6. I intend to travel to Bali this year with the hopes of doing a book tour with ‘Secrets Hidden Below.’ It has been well received by a book store chain there who does author readings and signings in their Seminyak store. I would like to see if I can add to that a few more places as well, including the International school in Sanur.

  7. I intend to continue to improve my self confidence in this writerly life by attending more conferences. I have already committed to attending the second Creative Kids Tales Festival in Sydney in early April and will also commit to attending the bigger CBCA (Children’s Book Council of Australia) conference being held here in Canberra in June.

  8. Meanwhile I will continue to attend as many SCBWI ACT and CBCA ACT branch functions as possible. Late last year I was approached to be a guest speaker this year for the Romancing the Stars CBCA evening later this year here in Canberra. I might even stretch myself out of my comfort zone and do it.

  9. As for marketing, I hope to do more school visits, more market stalls. and find more places to sell my books.

  10. As we say in ‘Scribbles,’ the online writing course by the amazing Jen Storer, I aim to keep doing ‘the verk!’ One day I might even finish all the course work. Is that even possible?

So I guess my word to set my goals for this year is ‘Focus.’ I need to stop procrastination and distractions and focus on all this amazing and exciting work ahead of me.

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Few! For someone who doesn’t like to set goals, there’s a lot going on here. I can’t believe how easily that all flowed out of me once I thought about it. Looks like a busy year ahead. Think perhaps I better add learning some time management strategies to that list.

What do you want to tick off your bucket list this year? Please share in the comment section.

For more inspiration, visit my #Gr8blogs pals below. (Ooooo, and we’ll let you know if one of us actually wins the lottery :) :)

If you blog and want to join us on this hop, just add the family-friendly link to your blog post in the comment section. We’ll visit and give you some blog love-:D

Thanks for stopping by!

Cat Michaels http://bit.ly/2smasqg_CatMichaels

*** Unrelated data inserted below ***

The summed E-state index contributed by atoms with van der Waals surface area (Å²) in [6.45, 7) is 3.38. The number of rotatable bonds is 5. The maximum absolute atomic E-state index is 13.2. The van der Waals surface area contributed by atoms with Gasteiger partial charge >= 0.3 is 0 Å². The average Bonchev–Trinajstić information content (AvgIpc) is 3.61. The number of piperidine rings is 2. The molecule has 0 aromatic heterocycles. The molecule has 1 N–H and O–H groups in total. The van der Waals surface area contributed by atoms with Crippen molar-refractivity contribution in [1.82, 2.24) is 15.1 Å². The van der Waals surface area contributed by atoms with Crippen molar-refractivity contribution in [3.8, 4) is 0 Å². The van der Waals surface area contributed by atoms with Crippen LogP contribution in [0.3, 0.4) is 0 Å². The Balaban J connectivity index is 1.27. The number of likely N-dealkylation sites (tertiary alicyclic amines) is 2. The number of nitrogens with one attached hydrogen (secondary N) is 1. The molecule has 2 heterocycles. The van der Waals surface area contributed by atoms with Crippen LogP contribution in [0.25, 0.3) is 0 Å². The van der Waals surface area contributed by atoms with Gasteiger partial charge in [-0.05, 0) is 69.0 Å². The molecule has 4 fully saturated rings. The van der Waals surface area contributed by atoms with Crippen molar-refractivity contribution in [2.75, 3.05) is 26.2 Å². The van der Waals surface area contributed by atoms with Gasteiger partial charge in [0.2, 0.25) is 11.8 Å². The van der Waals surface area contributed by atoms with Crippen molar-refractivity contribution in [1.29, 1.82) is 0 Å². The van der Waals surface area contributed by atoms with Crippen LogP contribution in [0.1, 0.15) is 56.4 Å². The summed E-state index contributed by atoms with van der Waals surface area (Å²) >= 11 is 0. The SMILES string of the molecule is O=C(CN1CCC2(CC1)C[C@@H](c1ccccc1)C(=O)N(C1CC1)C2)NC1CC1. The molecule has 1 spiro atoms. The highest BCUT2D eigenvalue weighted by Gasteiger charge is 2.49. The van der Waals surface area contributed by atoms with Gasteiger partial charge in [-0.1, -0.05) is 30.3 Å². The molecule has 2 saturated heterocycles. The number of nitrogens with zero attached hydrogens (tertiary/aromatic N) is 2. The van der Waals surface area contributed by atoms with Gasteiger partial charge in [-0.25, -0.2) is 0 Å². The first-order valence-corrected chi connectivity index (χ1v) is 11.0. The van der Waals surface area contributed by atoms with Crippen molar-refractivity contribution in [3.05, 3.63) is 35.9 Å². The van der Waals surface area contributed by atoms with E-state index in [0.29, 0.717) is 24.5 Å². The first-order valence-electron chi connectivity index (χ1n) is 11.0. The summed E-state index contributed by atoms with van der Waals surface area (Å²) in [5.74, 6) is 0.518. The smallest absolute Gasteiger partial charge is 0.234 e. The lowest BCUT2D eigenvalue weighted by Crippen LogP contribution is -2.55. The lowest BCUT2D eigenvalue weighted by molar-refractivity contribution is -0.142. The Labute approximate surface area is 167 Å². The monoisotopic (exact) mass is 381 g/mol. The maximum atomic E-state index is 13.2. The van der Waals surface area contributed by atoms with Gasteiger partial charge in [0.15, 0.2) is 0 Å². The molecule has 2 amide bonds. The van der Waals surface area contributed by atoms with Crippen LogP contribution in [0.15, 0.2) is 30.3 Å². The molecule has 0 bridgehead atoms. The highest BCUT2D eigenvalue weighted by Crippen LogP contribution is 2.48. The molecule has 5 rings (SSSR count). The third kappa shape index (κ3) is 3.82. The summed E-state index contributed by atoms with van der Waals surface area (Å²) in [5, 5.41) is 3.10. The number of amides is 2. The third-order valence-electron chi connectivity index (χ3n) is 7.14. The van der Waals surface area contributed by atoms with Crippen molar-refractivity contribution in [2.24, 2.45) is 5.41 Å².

Jacqui Letran https://rovingvegans.com/spread-a-trail-of-peace-world-tour/

Julie Gorges http://babyboomerbliss.net/baby-boomer-looks-forward-to-2019-with-exciting-book-announcement/

Shana Gorian https://authorshanagorian.com/2019/01/10/what-i-want-to-accomplish-in-2019-even-if-i-dont-win-the-lottery-blog-hop/

Rosie Russell - https://booksbyrose.com/index.php/2019/01/10/https-booksbyrose-com-index-php-kidlit-blog-by-rosie/

Carmela Dutra http://carmeladutra.com/blog-post/1354/

Rebecca Lyndsey https://rebeccalyndsey.blogspot.com/2019/01/happy-2019.html

Jim Milson → https://wp.me/p3RsfU-2kw

Corrina Holyoake bit.ly/2RlzhS2

A Bookish Month, Engaging Book Launches & School Visits.

August has been a busy month with lots happening for authors of children's books. With Book Week in the middle of the month, we have all been busy launching books and attending school functions. This years theme was 'Find Your Treasure.' So hang on to your pirate hat me matey,, lads and lassies, this is going to be one amazing adventure into the world of children's books. You may even want to make a cup of tea, this was a long month.

Children's Book Council of Australia

It all started back in July, 25th July to be precise. The ACT branch of CBCA held their Romancing The Stars meeting here in Canberra. Craig Cormick encouraged us with his stories about writing books in a series, those that are successful and those that are not quite so successful. Jacqueline de Rose-Ahem discussed ways to broaden your books reach internationally. Kerry Malone took us along on her journey to self-publication. Jack Heath brought us to tears with laughter as he looked back on his teenage years searching for books he wanted to read which became his reason for writing. Pauline Deeves discussed the abundance of research necessary when writing for the NLA (National Library of Australia and Maura Pierlot delved into her interest in dramatic play writing.. It was an inspirational evening, we all came away filled with information and motivation to continue our writing journey.